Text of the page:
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Prato reaction

The Prato reaction in fullerene chemistry describes the functionalization of fullerenes and nanotubes with azomethine ylides in a 1,3-dipolar cycloaddition.[1] The amino acid sarcosine reacts with paraformaldehyde when heated at reflux in toluene to an ylide which reacts with a double in a 6,6 ring position in a fullerene in a 1,3-dipolar cycloaddition to yield a N-methylpyrrolidine derivative or pyrrolidinofullerene or pyrrolidino3,4:1,2 [60]fullerene in 82% yield.

This method is also used in the functionalization of single wall nanotubes [2]. When the amino acid is modified with a glycine chain the resulting nanotubes are soluble in common solvents such chloroform and acetone. Another characteristic of the treated nanotubes is their larger aggregate dimensions compared to untreated nanotubes.

Just as in other fullerene reactions like the Bingel reaction or Diels-Alder reactions this reaction can be reversed. A thermal retro-cycloaddition of a pyrrolidinofullerene with a strong dipolarophile such as maleic acid and a catalyst such as Wilkinson's catalyst or copper triflate in 1,2-dichlorobenzene at reflux 8 to 18 hours regenerates the pristine C60 fullerene [3]. The dipolarophile is required in a 30 fold excess and traps the ylide driving the reaction to completion. The N-methyl-pyrrolidine derivative reacts poorly (5% yield) and for a successful reaction the nitrogen ring also requires substitution in the α-position with methyl, phenyl or carboxylic ester groups.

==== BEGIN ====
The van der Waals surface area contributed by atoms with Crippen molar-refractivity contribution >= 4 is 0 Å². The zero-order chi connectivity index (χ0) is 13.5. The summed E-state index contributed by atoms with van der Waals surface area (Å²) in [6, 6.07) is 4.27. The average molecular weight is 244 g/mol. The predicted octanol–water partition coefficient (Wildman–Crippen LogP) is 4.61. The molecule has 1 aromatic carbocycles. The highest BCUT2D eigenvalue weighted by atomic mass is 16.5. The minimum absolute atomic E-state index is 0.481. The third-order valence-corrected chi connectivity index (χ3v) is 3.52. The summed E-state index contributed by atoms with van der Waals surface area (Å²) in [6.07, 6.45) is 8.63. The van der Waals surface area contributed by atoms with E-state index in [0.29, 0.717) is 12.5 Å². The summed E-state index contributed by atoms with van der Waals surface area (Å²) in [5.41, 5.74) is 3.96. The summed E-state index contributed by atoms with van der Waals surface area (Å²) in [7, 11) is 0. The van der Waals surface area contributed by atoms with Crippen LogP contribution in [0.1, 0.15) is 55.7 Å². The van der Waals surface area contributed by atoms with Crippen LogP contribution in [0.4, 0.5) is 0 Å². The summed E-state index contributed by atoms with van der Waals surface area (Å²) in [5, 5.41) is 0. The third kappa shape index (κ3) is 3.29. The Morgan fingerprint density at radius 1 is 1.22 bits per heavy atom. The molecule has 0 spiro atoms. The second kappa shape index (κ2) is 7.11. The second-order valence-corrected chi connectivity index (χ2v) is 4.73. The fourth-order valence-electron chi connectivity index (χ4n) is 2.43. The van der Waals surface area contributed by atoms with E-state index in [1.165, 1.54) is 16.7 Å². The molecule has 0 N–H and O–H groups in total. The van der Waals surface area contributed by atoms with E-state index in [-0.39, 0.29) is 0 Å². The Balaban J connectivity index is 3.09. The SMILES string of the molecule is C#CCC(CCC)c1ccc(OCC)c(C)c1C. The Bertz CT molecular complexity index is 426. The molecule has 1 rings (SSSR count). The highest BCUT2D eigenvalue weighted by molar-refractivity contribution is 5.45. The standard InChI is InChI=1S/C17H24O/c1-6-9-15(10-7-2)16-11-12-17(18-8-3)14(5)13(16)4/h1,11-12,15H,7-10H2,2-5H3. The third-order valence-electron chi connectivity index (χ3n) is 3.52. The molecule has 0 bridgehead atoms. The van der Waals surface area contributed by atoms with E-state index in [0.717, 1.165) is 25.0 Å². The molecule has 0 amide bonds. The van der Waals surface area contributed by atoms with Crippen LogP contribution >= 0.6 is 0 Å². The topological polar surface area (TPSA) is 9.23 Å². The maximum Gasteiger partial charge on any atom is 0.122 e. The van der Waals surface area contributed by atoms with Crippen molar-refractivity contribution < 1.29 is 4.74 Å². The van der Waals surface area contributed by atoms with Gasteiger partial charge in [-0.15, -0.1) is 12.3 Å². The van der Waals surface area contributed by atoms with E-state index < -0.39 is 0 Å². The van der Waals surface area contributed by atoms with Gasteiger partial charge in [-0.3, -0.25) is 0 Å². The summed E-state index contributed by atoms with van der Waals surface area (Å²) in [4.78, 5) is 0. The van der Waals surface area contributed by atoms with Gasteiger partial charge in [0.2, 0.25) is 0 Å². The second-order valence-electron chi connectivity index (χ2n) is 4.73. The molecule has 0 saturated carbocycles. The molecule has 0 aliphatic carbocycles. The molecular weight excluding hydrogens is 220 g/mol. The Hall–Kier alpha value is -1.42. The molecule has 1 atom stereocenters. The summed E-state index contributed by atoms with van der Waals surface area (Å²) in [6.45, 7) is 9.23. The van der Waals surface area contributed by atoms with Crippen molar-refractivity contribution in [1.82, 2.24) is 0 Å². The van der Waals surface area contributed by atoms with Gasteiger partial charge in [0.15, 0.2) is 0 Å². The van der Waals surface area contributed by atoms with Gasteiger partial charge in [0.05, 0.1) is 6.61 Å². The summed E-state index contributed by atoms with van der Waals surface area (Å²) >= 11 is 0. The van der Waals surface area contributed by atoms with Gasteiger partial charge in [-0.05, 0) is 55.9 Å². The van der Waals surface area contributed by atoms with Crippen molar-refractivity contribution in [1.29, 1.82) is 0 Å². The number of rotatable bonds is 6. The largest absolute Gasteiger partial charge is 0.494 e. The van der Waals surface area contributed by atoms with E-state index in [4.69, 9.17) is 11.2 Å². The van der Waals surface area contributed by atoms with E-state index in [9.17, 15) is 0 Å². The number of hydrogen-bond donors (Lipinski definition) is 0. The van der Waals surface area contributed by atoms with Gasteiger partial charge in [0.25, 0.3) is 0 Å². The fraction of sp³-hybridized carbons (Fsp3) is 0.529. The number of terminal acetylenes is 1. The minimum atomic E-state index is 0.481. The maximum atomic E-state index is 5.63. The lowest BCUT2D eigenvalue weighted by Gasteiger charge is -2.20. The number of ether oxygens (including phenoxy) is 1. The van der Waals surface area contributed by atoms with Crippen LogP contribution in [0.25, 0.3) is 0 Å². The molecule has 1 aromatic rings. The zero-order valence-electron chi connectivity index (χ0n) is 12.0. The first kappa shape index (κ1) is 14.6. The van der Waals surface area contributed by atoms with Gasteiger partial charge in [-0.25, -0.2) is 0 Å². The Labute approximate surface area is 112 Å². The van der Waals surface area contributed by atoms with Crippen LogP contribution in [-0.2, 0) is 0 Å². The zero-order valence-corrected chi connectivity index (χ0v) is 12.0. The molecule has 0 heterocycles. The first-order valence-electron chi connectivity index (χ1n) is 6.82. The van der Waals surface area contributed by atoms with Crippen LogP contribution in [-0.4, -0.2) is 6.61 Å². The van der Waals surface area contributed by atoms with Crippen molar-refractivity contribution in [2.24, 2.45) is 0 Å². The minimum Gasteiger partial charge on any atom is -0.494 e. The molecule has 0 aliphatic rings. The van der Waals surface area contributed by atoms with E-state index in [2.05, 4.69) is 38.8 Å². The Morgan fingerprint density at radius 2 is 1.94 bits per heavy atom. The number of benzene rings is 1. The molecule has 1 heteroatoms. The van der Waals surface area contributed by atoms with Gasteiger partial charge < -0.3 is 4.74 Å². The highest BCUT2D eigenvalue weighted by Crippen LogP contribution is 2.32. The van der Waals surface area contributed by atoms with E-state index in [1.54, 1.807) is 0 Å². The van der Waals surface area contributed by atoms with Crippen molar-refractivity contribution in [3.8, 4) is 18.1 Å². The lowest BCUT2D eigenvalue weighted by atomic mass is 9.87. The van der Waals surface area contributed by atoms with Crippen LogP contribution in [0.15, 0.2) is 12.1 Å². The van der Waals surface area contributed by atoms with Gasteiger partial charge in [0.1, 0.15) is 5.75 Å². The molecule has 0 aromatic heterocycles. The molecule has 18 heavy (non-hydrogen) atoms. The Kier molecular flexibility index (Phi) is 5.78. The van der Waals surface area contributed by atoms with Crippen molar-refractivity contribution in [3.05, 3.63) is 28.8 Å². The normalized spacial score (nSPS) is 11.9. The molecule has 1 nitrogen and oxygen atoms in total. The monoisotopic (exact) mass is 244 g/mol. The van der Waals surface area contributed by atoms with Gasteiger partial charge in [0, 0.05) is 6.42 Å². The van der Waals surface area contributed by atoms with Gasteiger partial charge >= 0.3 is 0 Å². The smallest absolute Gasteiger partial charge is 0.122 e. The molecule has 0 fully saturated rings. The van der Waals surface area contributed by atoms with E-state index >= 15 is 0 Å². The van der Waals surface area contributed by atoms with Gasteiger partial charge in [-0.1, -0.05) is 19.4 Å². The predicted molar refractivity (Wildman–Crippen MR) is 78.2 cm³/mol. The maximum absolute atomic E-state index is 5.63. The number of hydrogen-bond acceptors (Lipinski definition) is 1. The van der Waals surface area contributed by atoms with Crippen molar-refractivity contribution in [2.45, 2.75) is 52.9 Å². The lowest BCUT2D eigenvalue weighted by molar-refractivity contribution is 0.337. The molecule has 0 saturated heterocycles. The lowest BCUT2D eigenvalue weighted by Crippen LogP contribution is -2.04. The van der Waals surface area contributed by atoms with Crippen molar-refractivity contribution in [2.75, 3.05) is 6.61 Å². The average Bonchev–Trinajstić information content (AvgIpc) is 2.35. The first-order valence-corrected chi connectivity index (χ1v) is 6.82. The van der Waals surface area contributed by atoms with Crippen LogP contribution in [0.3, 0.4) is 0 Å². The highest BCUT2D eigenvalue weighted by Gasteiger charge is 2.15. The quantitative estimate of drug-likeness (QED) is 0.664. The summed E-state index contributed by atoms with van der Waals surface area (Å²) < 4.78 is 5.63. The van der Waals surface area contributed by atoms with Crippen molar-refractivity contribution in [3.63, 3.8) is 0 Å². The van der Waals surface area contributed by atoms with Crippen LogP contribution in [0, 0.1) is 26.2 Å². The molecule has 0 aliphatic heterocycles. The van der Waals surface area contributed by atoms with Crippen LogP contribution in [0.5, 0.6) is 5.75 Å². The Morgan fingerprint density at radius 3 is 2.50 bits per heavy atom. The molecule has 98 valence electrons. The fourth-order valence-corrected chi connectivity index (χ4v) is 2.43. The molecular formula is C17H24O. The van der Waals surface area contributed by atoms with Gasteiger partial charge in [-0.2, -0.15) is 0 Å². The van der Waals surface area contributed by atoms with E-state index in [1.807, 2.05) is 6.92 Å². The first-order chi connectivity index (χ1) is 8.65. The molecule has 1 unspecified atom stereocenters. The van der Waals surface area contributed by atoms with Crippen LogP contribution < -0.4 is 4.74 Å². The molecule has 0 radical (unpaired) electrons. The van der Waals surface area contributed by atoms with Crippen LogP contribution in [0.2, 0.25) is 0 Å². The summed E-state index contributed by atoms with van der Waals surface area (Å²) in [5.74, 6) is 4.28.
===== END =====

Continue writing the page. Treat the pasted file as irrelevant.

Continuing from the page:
In an alternative method a nanotube addition is performed with the N-oxide of trimethylamine and LDA [4] at reflux in tetrahydrofuran with an efficiency of 1 functional group in 16 nanotube carbon atoms. When the amine also carries an aromatic group such as pyrene the reaction takes place even at room temperature because this group preorganizes itself to the nanotube surface prior to reaction by pi stacking.

In one application a liquid fullerene is obtained when the pyrrolidone substituent is a 2,4,6-tris(alkyloxy)phenyl group [5] although a small amount of solvent is still required.


  1. ^ M. Maggini, G. Scorrano and M. Prato (1993). "Addition of azomethine ylides to C60: synthesis, characterization, and functionalization of fullerene pyrrolidines". J. Am. Chem. Soc. 115 (21): 9798-9799. doi:10.1021/ja00074a056.
  2. ^ V. Georgakilas, K. Kordatos, M. Prato, D. M. Guldi, M. Holzinger and A. Hirsch (2002). "Organic Functionalization of Carbon Nanotubes". J. Am. Chem. Soc. 124 (5): 760-761. doi:10.1021/ja016954m.
  3. ^ N. Martín, M. Altable, S. Filippone, A. Martín-Domenech, L. Echegoyen and C. M. Cardona (2006). "Retro-Cycloaddition Reaction of Pyrrolidinofullerenes". Angewandte Chemie International Edition 45 (1): 110-114. doi:10.1002/anie.200502556.
  4. ^ C. Menard-Moyon, N. Izard, E. Doris and C. Mioskowski (2006). "Separation of Semiconducting from Metallic Carbon Nanotubes by Selective Functionalization with Azomethine Ylides". J. Am. Chem. Soc. 128 (20): 6552-6553. doi:10.1021/ja060802f.
  5. ^ T. Michinobu, T. Nakanishi, J. P. Hill, M. Funahashi and K. Ariga (2006). "Room Temperature Liquid Fullerenes: An Uncommon Morphology of C60 Derivatives". J. Am. Chem. Soc. 128 (32): 10384-10385. doi:10.1021/ja063866z.
This article is licensed under the GNU Free Documentation License. It uses material from the Wikipedia article "Prato_reaction". A list of authors is available in Wikipedia.
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